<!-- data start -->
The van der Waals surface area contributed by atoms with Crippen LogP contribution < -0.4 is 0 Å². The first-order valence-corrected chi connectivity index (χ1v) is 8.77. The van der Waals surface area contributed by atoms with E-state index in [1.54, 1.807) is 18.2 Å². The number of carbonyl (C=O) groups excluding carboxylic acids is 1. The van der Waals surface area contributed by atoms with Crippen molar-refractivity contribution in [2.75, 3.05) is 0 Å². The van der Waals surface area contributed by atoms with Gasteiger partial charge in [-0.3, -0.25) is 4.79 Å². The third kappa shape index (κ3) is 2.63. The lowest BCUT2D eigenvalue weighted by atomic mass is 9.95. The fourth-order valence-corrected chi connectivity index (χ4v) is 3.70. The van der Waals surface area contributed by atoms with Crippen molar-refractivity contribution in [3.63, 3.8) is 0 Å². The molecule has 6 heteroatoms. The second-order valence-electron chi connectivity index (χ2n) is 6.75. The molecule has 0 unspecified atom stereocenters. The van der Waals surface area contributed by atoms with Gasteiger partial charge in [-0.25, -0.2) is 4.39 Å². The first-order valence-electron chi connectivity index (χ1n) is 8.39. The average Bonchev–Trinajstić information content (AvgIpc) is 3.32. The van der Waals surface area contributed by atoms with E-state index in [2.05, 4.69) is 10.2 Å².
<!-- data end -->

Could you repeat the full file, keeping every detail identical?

The van der Waals surface area contributed by atoms with Crippen LogP contribution < -0.4 is 0 Å². The first-order valence-corrected chi connectivity index (χ1v) is 8.77. The van der Waals surface area contributed by atoms with E-state index in [1.54, 1.807) is 18.2 Å². The number of carbonyl (C=O) groups excluding carboxylic acids is 1. The van der Waals surface area contributed by atoms with Crippen molar-refractivity contribution in [2.75, 3.05) is 0 Å². The van der Waals surface area contributed by atoms with Gasteiger partial charge in [-0.3, -0.25) is 4.79 Å². The third kappa shape index (κ3) is 2.63. The lowest BCUT2D eigenvalue weighted by atomic mass is 9.95. The fourth-order valence-corrected chi connectivity index (χ4v) is 3.70. The van der Waals surface area contributed by atoms with Crippen molar-refractivity contribution in [3.63, 3.8) is 0 Å². The molecule has 6 heteroatoms. The second-order valence-electron chi connectivity index (χ2n) is 6.75. The molecule has 0 unspecified atom stereocenters. The van der Waals surface area contributed by atoms with Gasteiger partial charge in [-0.25, -0.2) is 4.39 Å². The first-order valence-electron chi connectivity index (χ1n) is 8.39. The average Bonchev–Trinajstić information content (AvgIpc) is 3.32. The van der Waals surface area contributed by atoms with E-state index in [2.05, 4.69) is 10.2 Å².